The driving idea of such a sovereign push would be to seek for “national solutions where possible and European solutions where necessary”, as Netherlands Prime Minister Mark Rutte described in a speech shortly after the Brexit vote.

The main risk of reviving the sovereign argument is that it would probably initiate a wave of national popular votes that could result in a fragmented EU. However, a heftier risk is that such claims are giving food to the Eurosceptic argument, which advocates for a return to the era of nation states and thereby the end of the European Union.

The fallout of a set-back of such magnitude on European states’ economies and relations would undoubtedly initiate a new phase of uncertainty. But the current has been gaining momentum in leading member states (notably with the AfD in Germany and Front National in France), and was joined by anti-establishment forces since the emergence of the poly-crisis period the EU has experienced, by banking on citizen’s rejection of the EU’s emphasis on free trade and liberal economics.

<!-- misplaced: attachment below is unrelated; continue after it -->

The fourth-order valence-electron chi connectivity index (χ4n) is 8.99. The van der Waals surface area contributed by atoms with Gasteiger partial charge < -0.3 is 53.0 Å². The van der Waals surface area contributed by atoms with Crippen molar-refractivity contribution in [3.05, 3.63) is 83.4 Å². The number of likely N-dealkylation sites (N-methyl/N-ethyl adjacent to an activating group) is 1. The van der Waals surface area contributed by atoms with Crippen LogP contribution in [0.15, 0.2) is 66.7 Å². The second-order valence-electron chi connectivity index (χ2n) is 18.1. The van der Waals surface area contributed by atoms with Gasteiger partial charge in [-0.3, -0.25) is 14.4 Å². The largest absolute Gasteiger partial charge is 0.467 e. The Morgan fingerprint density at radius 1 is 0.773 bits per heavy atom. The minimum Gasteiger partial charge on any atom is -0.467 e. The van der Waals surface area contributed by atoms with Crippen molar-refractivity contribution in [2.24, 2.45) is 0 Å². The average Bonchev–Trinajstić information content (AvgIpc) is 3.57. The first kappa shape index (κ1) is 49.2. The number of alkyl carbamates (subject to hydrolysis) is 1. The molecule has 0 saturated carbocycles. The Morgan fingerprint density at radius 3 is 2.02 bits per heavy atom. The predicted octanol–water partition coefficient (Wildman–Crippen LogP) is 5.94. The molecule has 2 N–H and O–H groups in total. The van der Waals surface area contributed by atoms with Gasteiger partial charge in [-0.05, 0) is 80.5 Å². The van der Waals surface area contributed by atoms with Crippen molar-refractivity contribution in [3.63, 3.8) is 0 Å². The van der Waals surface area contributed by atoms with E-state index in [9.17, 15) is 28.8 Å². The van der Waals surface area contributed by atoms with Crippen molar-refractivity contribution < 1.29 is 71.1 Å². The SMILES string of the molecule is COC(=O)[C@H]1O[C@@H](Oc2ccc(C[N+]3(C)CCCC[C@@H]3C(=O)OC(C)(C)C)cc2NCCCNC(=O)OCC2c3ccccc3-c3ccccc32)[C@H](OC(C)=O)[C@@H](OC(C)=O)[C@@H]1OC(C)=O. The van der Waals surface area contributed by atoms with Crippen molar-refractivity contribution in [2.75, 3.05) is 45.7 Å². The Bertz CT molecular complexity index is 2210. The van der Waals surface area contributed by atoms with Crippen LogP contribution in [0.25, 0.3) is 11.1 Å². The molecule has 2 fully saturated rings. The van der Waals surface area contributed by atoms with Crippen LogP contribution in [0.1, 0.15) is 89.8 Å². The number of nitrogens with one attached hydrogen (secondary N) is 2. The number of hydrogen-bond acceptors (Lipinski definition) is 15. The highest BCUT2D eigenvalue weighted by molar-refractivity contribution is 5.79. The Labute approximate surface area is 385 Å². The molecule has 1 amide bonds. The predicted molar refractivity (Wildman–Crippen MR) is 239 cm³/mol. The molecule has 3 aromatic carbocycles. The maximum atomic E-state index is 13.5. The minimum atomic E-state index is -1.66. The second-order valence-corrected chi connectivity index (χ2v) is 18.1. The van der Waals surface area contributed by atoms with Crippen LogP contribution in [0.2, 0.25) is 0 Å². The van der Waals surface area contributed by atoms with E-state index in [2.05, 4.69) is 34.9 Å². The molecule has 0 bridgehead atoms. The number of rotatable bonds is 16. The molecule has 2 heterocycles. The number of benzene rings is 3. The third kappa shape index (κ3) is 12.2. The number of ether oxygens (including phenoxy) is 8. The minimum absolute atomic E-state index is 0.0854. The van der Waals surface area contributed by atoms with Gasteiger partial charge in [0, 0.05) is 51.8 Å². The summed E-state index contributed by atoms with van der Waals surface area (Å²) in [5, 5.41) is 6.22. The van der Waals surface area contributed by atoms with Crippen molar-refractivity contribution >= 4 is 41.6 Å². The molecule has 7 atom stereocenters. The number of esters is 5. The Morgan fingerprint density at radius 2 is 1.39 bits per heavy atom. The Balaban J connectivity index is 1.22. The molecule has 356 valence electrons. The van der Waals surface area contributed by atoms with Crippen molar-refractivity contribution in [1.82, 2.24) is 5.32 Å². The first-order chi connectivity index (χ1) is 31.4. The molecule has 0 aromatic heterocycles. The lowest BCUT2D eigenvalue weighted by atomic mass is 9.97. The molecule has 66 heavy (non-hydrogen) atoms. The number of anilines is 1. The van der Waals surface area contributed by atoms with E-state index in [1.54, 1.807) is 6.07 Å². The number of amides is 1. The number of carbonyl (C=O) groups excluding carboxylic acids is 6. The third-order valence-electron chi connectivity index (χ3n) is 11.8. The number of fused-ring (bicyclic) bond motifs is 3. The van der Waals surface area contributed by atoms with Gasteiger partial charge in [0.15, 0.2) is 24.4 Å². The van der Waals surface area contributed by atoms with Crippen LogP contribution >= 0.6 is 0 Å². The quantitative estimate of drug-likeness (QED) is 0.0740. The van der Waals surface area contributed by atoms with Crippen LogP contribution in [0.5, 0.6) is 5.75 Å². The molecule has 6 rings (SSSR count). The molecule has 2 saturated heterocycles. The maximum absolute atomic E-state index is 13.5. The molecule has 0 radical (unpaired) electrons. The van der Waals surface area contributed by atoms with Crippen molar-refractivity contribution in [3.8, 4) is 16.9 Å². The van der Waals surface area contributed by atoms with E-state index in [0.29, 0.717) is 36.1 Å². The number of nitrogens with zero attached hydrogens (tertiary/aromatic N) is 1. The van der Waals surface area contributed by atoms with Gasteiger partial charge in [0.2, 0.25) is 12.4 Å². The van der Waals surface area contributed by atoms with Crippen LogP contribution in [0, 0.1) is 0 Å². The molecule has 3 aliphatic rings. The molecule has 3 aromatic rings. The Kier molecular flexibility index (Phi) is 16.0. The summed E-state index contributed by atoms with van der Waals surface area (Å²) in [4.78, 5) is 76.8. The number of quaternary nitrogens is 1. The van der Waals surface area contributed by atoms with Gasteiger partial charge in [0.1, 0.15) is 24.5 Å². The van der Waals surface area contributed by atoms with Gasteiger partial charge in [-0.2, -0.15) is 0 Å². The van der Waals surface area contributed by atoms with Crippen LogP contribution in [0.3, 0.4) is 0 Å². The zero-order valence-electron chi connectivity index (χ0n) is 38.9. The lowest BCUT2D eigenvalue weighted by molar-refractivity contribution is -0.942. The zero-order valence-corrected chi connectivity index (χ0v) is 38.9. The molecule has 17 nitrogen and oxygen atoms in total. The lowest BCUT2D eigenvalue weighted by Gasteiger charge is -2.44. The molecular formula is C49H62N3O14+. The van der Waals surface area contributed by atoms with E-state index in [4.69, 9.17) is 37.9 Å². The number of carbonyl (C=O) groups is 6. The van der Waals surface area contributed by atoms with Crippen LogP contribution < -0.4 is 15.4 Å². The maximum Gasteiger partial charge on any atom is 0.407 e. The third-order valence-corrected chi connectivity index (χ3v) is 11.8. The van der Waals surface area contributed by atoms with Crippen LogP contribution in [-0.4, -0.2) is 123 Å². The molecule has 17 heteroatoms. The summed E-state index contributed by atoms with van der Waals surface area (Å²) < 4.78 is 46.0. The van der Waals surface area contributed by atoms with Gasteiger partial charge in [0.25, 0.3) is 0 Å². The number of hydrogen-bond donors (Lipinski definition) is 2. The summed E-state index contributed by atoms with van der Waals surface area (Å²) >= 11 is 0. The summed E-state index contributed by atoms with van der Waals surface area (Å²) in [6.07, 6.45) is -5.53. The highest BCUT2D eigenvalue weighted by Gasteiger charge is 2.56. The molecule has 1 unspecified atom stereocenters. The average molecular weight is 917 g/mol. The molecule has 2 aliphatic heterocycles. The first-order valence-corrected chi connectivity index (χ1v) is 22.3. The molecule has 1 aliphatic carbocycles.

Buying some time

For the time being, though, the fourth group of leaders has a clear edge over the others. This crew is led by Merkel and backed by a number of politicians, who are wary of taking drastic moves that could backfire. It promotes a conservative, cautious approach, traditionally defined as “l’Europe des petits pas” (or step-by-step Europe), which would theoretically ensure the survival of Europe in the short term by perpetrating the status-quo.

Being cautious and patiently waiting for the current climate to appease could indeed be the EU’s way out of the soul-searching that comes with increasing influence bestowed upon “sovereignists”. Elections in Germany and France in 2017 will determine the future of the EU, and avoiding a push for further integration or complete revamping until then is a way to provide voters with a sense that politicians have the situation under control.

However, this is not a long-term solution, and as the Brexit vote demonstrated, the wait-and-see approach to EU affairs is a strategy that can also backfire. The division currently observed among EU leaders, though, seems to favour this short-term approach, as individual nations try to reach a consensus on the future of the EU.

Whether they will all be involved in the final decision remains doubtful considering the recent meetings of core EU leaders (namely the founding members). Meanwhile, it is reasonable to think that at such an existential time, all members should be included in the conversation.

Categories: Europe, Politics

About Author

Julien Freund

Julien is an analyst with a focus on Europe. He has worked as a lobbyist in Paris and Brussels and has written extensively on the rise of nationalist parties. He holds two master's degrees in geopolitics and international relations and in European relations, and received his BA in economics and social sciences from the Catholic Institute of Paris.